The ultra-biochemical engineers (Day 237)

Chemistry and TabletsI have talked before about the work of chemical engineers in pharmaceutical production and the important role they fill in scaling-up lab designed drugs to produce them in large numbers, for example ‘Designing future medicines – the work of the chemical engineer’.

However, biochemical engineers also play a key role in using small quantities of materials to identify the critical points of manufacturing in a technique called ultra-scale down.

Many pharmaceutical companies are now using this UCL (University College London) technology to speed up the time taken to produce new drugs, leading to big savings.

Using ultra-scale down technologies
Picture Credit | UCL
Using ultra-scale down technologies

Ultra-scale down uses small quantities of materials to predict what will happen during large scale manufacturing and offers a way of doing so that is comparably quick and cheap to implement.

UCL say that over 40 companies have now used the ultra-scale down technologies.

Dr Andrea Rayat, lead HEFCE bioprocessing enterprise Fellow at Iris, UCL, said: “The ultra scale-down technologies are already providing us with an exciting opportunity for future exploitation with supply to a wide range of biotechnology and biopharmaceutical companies. A team of experienced bioprocess engineers are now providing industry with access to these technologies and skills.”

For example, pharmaceutical giant GlaxoSmithKline (GSK) have integrated ultra-scale down to its in-house production. GSK is using this technology to help increase their understanding of how to improve their processing of products and reduced the critical path of product development. Using this biochemical processing technique helps ensure that GSK only selects viable molecules for development, which can mean the difference between the success and failure of a medicine through the clinical trial stages.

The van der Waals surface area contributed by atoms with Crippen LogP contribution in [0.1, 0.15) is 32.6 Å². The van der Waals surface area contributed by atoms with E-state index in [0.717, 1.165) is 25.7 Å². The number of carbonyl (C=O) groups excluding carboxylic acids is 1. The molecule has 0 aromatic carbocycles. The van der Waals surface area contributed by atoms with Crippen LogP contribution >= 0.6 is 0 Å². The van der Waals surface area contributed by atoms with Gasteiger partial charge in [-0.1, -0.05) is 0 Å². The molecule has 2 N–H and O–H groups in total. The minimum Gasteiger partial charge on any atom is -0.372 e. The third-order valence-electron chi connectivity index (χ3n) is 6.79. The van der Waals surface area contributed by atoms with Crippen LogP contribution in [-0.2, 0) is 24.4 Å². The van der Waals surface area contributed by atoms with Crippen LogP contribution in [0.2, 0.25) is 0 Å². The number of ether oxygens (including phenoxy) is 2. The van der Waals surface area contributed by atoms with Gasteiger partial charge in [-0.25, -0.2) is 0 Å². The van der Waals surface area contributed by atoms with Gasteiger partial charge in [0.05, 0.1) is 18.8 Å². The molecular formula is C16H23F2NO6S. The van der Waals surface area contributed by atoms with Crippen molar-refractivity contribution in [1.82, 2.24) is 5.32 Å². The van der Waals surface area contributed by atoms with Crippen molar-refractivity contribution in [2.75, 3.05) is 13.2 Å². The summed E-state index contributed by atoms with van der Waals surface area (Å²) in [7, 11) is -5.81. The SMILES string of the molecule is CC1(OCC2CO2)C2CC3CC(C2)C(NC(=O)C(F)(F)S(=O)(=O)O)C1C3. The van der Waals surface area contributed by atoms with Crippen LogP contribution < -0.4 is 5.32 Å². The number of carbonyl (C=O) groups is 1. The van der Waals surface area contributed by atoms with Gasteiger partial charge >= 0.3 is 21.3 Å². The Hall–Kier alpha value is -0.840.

Ultra-scale down has also helped the smaller company BioVex get noticed. BioVex, a UK biotechnology discovery company, used ultra-scale down to investigate the processing of a major vaccine candidate therapy, a Herpes Simplex virus engineered to kill cancer cells specifically. In doing this BioVex were able to demonstrate the value of its product and led to BioVex being bought by US company Amgen in 2011 for an estimated £660 million (US$1 billion).

UCL is still making sure that ultra-scale down is being put to good use, and it was essential in the development of novel adsorbent materials for bioprocessing for which UCL patented in 2013. This patent is now being used by Puridify, a UCL start-up company, with the aim of offering a ten-fold increase in purification productivity over existing reagents.

It is hoped that this will help to increase patient access to drugs by reducing the cost of production. This just goes to show that biochemical engineering techniques can have a huge impact on this industry, whether they are used to scale-up or ultra-scale down production.


If you are a biochemical engineer why not get it touch and share the story of your work?

One thought on “The ultra-biochemical engineers (Day 237)”

  1. The most interesting part about biochemical engineering in pharmaceuticals is that biochemical enginerring academics are talking interest in it unlike conventional chemistry pharmaceuticals.

    I was involved in the Pharmaceutical Engineering Advanced Training MSc course at Manchester. Although a number of industry chemical engineers were involved in the course the School of Chemical Engineering at Manchester had absolutely no interest in it what so ever.


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